At the age of eighty-six, the Founder commanded so much respect for his life and accomplishments, that no student of any rank, even 7th or 8th dan, were able to breach this level of respect. Beyond the obvious differences in rank and experience, I feel this was part of the true “Ki” power the Founder possessed. It is understandable when looking at old photos of the Founder resisting the efforts of ten students pushing on his body to think it looks like magic. As one who was there, his power was derived from his presence, not from magic. At the height of his physical prowess, I have no doubt that he used technique to keep students from overpowering him. I attribute his powers at the age of 86 to real “Sensei power”, the personal power he possessed after a life time of hardships and accomplishments.
    Again, Ueshiba really was a master; he had exceptional physical skills of co-ordination, sensing pressure, aligning his skeleton and bodyweight to resist and then collapse away from force, and (IMO) astounding core muscular strength. His timing was also exceptional; note that he almost always physically interrupted his students' movements at a moment when they'd committed their intention and momentum to an "attack", but before they were able to fully execute the "attack".

    In other cases, he literally leads them in by offering his wrist as a target.
  8. DdlR is offline
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    Posted On:
    8/14/2009 9:43am

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    Quote Originally Posted by DCS View Post
    The ones seen in the video clip or the real life ones.

    I ask because I have done some things similar to the ones you can see in Ueshiba clip, both with cooperative unresisting training partners and in also in mma sparring.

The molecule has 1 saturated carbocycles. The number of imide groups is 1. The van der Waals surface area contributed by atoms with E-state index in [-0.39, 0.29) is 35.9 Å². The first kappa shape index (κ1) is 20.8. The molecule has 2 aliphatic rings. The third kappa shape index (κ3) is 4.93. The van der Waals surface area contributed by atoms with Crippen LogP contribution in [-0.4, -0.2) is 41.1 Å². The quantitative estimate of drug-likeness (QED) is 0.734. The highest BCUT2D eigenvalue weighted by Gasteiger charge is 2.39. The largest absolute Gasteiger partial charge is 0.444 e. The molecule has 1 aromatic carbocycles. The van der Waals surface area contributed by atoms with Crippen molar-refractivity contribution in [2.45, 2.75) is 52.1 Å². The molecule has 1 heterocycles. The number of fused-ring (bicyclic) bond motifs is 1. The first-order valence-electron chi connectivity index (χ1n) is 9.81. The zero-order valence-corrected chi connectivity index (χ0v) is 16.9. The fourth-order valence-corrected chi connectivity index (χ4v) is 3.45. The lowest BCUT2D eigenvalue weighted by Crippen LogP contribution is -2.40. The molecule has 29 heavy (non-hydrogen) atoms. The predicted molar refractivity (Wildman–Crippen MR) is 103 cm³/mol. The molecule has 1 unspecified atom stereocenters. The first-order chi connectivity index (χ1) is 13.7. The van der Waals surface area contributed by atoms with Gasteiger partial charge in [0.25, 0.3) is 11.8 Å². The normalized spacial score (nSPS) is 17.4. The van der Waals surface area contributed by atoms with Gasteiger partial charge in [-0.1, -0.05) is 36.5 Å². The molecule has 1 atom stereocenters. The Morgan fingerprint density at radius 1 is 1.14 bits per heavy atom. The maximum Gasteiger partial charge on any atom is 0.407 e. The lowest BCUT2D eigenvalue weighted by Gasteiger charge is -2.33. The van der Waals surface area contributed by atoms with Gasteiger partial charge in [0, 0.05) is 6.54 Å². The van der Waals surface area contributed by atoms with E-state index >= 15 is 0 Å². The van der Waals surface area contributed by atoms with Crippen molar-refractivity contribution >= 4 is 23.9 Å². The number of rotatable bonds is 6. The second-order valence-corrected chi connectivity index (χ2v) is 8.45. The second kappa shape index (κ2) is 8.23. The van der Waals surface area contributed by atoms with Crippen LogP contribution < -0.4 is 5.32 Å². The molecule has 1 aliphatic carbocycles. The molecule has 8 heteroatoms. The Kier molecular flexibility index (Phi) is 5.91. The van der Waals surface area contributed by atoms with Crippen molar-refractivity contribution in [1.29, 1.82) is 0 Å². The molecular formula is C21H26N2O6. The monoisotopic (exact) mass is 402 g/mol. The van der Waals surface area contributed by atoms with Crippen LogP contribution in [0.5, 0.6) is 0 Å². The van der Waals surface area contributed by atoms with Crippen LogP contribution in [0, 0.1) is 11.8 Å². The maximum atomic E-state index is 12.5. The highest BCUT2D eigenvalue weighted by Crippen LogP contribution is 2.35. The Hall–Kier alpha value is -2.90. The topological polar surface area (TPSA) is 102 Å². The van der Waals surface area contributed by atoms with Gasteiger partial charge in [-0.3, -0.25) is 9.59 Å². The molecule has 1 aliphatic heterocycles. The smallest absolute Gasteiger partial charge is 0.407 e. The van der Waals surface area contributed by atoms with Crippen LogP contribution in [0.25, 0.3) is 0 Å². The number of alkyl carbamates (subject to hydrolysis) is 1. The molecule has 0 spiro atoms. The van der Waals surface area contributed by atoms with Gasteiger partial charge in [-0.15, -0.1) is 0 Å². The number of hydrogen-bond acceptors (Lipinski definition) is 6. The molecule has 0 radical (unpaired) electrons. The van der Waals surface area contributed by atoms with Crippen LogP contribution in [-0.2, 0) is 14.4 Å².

All of them totally explainable with basic newtonian physics and psychology 101.
    Sounds like you're in a good position to explain both the video and real-life examples.
  9. Da Pope is offline

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    Posted On:
    8/14/2009 9:43am


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    Quote Originally Posted by 1point2 View Post
    Remember the experiment with monkeys that get shocked if they touch the bananas? Slowly replace all the monkeys, and remove the shock, and voila--a room full of monkeys that refuse to come near the bananas, with no idea why.
    Yep sounds like a another version of this 8 Monkeys Experiment - No BS MMA and Martial Arts
  10. DdlR is offline
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    Posted On:
    8/14/2009 10:17am

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    Not literally no-contact, but IMO a closely related phenomenon, was that of the "Georgia Magnet" or "Resistance" vaudeville act that was hugely popular during the 19th century. Typically, the performer would be an apparently frail young woman who would defy the biggest men in the audience to lift her off the ground, push her over, and similar stunts. They usually ended up staggering and falling all over the stage, ostensibly due to her "electric" or "magnetic" powers.

    Note that the physics and psychology of the "Georgia Magnet" act was very quickly debunked by doctors, engineers and by observant audience members, but the act persisted for decades and made the fortunes of several performers.

    Recommended background reading at http://www.illusiongenius.com/articles/11-2002-03.html .

    Here is one of the basic "Georgia Magnet" techniques performed by Derren Brown and an assistant. Note that the third boxer refuses to play by the rules, which breaks Brown up:

    YouTube - Derren Brown - Boxers lifting a girl